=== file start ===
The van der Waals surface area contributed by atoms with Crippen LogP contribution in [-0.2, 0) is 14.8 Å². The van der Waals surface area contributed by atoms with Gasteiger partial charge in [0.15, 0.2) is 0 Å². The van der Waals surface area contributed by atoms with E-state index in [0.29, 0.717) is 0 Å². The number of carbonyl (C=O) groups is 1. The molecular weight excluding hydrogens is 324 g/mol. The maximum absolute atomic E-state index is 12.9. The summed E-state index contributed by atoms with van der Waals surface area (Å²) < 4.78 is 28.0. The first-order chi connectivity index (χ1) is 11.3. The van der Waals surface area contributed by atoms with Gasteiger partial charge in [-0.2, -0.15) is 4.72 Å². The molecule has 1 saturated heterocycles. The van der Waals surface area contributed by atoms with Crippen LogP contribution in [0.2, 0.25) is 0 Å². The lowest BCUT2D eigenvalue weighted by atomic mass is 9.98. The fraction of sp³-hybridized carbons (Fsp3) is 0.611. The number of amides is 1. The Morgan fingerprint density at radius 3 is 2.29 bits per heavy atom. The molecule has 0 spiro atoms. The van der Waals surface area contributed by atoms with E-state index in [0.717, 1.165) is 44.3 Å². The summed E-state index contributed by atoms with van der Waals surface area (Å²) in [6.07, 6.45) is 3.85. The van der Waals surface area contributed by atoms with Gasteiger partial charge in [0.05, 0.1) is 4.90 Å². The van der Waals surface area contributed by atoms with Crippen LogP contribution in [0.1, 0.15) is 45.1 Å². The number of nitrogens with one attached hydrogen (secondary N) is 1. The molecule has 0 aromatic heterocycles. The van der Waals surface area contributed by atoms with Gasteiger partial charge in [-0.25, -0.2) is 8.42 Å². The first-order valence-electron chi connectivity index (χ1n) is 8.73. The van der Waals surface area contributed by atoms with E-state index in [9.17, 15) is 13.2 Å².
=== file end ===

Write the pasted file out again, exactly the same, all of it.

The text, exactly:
The van der Waals surface area contributed by atoms with Crippen LogP contribution in [-0.2, 0) is 14.8 Å². The van der Waals surface area contributed by atoms with Gasteiger partial charge in [0.15, 0.2) is 0 Å². The van der Waals surface area contributed by atoms with E-state index in [0.29, 0.717) is 0 Å². The number of carbonyl (C=O) groups is 1. The molecular weight excluding hydrogens is 324 g/mol. The maximum absolute atomic E-state index is 12.9. The summed E-state index contributed by atoms with van der Waals surface area (Å²) < 4.78 is 28.0. The first-order chi connectivity index (χ1) is 11.3. The van der Waals surface area contributed by atoms with Gasteiger partial charge in [-0.2, -0.15) is 4.72 Å². The molecule has 1 saturated heterocycles. The van der Waals surface area contributed by atoms with Crippen LogP contribution in [0.2, 0.25) is 0 Å². The lowest BCUT2D eigenvalue weighted by atomic mass is 9.98. The fraction of sp³-hybridized carbons (Fsp3) is 0.611. The number of amides is 1. The Morgan fingerprint density at radius 3 is 2.29 bits per heavy atom. The molecule has 0 spiro atoms. The van der Waals surface area contributed by atoms with E-state index in [0.717, 1.165) is 44.3 Å². The summed E-state index contributed by atoms with van der Waals surface area (Å²) in [6.07, 6.45) is 3.85. The van der Waals surface area contributed by atoms with Gasteiger partial charge in [0.05, 0.1) is 4.90 Å². The van der Waals surface area contributed by atoms with Crippen LogP contribution in [0.1, 0.15) is 45.1 Å². The number of nitrogens with one attached hydrogen (secondary N) is 1. The molecule has 0 aromatic heterocycles. The van der Waals surface area contributed by atoms with Gasteiger partial charge in [-0.25, -0.2) is 8.42 Å². The first-order valence-electron chi connectivity index (χ1n) is 8.73. The van der Waals surface area contributed by atoms with E-state index in [9.17, 15) is 13.2 Å².